1. In the three suits out of which these three appeals have arisen the plaintiff sued the defendants for arrears of rent on the following facts. In a Settlement Record the three holdings for which the plaintiff now sues were shown as liable to assessment of rent. The plaintiff brought proceedings under Section 105 of the Bengal Tenancy Act against the defendants for assessment of fair and equitable rent. While these cases were pending defendants No. 1 and 2 executed a kabuliyat on their own behalf and defendant No. 1, on behalf of defendants Nos. 3,4 and 5 in respect of the three holdings and upon this the proceedings under Section 105 were withdrawn. The plaintiff, has now sued for rent for these three holdings on the basis of the kabuliyats. The defence was, firstly, that the kabuliyats were brought about by undue influence, fraud and coercion and that, therefore, they were not binding on them; and secondly, that defendant No. 1 is a parddnashin lady and that defendant No. 2 at the time of the execution of the kabuliyats was a school boy of 19 or 20 years of age and that the kabuliyats were not properly. explained to defendant No. 1 and the third ground was that defendant No. 1 was only a de facto guardian of the children, defendants Nos. 3, 4 and 5 and that, therefore, the kabuliyat executed by defendant No. 1 on their behalf is not binding on them. I should note here that defendant No. 4 had died since the institution of the suit. The Trial Court found all the issues in favour of the plain till and against the defendants and decreed the suit in full and this finding was confirmed on appeal in the District Court. Defendants Nos. 1, 2, 3 and 5 have now appealed to this Court.
2. The first point argued is that defendant No. 1 is a pardanashin lady and that the burden of proof lay on the plaintiff to prove that she had had independent advice and that she understood the terms of the kabuliyal. This is purely a question of fact which is disposed of, I think, by the finding of the lower Appellate Court. The learned Judge states 'It seems to me a safe inference from the circumstances that the advice of the defendants' Pleader in the Section 105 cases was taken regarding the kabuliyats. The learned Judge seems to be satisfied that the lady had acted on independent advice.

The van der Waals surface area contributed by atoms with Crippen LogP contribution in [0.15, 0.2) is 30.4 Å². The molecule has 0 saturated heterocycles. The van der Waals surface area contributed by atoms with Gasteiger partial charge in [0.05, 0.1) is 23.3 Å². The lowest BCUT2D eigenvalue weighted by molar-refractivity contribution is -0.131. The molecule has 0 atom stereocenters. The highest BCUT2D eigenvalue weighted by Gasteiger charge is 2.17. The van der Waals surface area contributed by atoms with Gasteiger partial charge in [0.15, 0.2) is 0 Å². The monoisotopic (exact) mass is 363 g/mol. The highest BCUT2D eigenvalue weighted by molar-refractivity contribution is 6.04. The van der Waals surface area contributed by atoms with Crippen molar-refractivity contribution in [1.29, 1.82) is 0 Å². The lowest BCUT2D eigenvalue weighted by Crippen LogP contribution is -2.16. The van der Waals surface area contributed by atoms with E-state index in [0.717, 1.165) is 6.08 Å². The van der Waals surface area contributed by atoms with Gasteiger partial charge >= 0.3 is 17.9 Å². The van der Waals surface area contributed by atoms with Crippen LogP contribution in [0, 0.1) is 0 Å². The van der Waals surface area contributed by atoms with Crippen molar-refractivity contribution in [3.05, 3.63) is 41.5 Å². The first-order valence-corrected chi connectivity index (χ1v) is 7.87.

3. The next point raised on behalf of the defendants has more substance. The point is that at the time of the execution of the kabuliyals defendants Nos. 3 and 5 admittedly were minors, that defendant No. 1 was not a legal guardian of the two minors and that she was only a d& facto guardian and, therefore, she could not bind the two minors defendants Nos. 3 and 5 and in support of this contention he relies on the case of Imambandi v. Mutsaddi 47 Ind. Cas. 513 : 45 C. 878 : 35 M.L.J. 422 : 16 A.L.J. 800 : 24 M.L.T. 330 : 28 C.L.J. 409 : 23 C.W.N. 50 : 5 P.L.W. 276 : 20 Bom. L.R. 1022 : (1919) M.W.N. 91 : 9 L.W. 518 : 45 I.A. 73 (P.C.), a decision of the Privy Council. In dealing with this case at page 903* their Lordships laid down 'under the Muhammadan Law a person who has charge of the person or property of a minor without being his legal guardian, and who may, therefore, be conveniently called a de facto guardian' has no power to convey to another any right or interest in immoveable property which the transferee can enforce against the infant; nor can such transferee, if let into possession of their property under such unauthorized transfer, resist an action in ejectment on behalf of the infant as a trespasser.' The respondents have contended that this decision only decides the powers of a de facto guardian so far as regards the sale or transfer of immoveable property. But I am inclined to think that the principle which underlies the ruling is that a de facto guardian cannot contract on behalf of a minor so as to bind him. The learned Advocate who has appeared for the respondents has further argued that the Section 105 proceedings were compromised as a result of the parties having entered into a kabuliyat and contends that had there been no; compromise and had a fair rent been fixed in the proceedings under Section 105 and had a guardian been legally appointed they could not challenge the order made in the proceedings. Possibly, this is correct. But the facts are that no final order was passed in the proceedings, the proceedings being withdrawn on the ground that the parties had compromised. The conclusion, therefore, I must come to is that the minor defendants Nos. 3 and 5 are not bound by the terms of the kabuliyats and so far as they are concerned the appeals must succeed and the suits must be dismissed. So far as defendants Nos. 1 and 2 are concerned the appeals must fail and are dismissed.
4. We make no order as to costs in any Court.
5. I agree.